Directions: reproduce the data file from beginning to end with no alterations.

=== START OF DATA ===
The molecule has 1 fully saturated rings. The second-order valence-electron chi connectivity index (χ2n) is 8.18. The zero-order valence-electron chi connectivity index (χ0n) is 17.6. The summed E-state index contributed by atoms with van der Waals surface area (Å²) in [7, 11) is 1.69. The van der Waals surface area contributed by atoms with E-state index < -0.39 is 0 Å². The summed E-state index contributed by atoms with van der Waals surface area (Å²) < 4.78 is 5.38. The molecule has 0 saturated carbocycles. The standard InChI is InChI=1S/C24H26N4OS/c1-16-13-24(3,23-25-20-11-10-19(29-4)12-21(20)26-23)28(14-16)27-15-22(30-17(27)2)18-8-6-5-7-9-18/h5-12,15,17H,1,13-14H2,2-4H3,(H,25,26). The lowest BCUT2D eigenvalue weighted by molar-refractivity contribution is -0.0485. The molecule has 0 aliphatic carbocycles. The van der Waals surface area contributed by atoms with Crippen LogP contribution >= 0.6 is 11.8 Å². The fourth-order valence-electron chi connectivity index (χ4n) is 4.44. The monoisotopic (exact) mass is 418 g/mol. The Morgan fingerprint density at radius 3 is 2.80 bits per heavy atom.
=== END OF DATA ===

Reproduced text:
The molecule has 1 fully saturated rings. The second-order valence-electron chi connectivity index (χ2n) is 8.18. The zero-order valence-electron chi connectivity index (χ0n) is 17.6. The summed E-state index contributed by atoms with van der Waals surface area (Å²) in [7, 11) is 1.69. The van der Waals surface area contributed by atoms with E-state index < -0.39 is 0 Å². The summed E-state index contributed by atoms with van der Waals surface area (Å²) < 4.78 is 5.38. The molecule has 0 saturated carbocycles. The standard InChI is InChI=1S/C24H26N4OS/c1-16-13-24(3,23-25-20-11-10-19(29-4)12-21(20)26-23)28(14-16)27-15-22(30-17(27)2)18-8-6-5-7-9-18/h5-12,15,17H,1,13-14H2,2-4H3,(H,25,26). The lowest BCUT2D eigenvalue weighted by molar-refractivity contribution is -0.0485. The molecule has 0 aliphatic carbocycles. The van der Waals surface area contributed by atoms with Crippen LogP contribution >= 0.6 is 11.8 Å². The fourth-order valence-electron chi connectivity index (χ4n) is 4.44. The monoisotopic (exact) mass is 418 g/mol. The Morgan fingerprint density at radius 3 is 2.80 bits per heavy atom.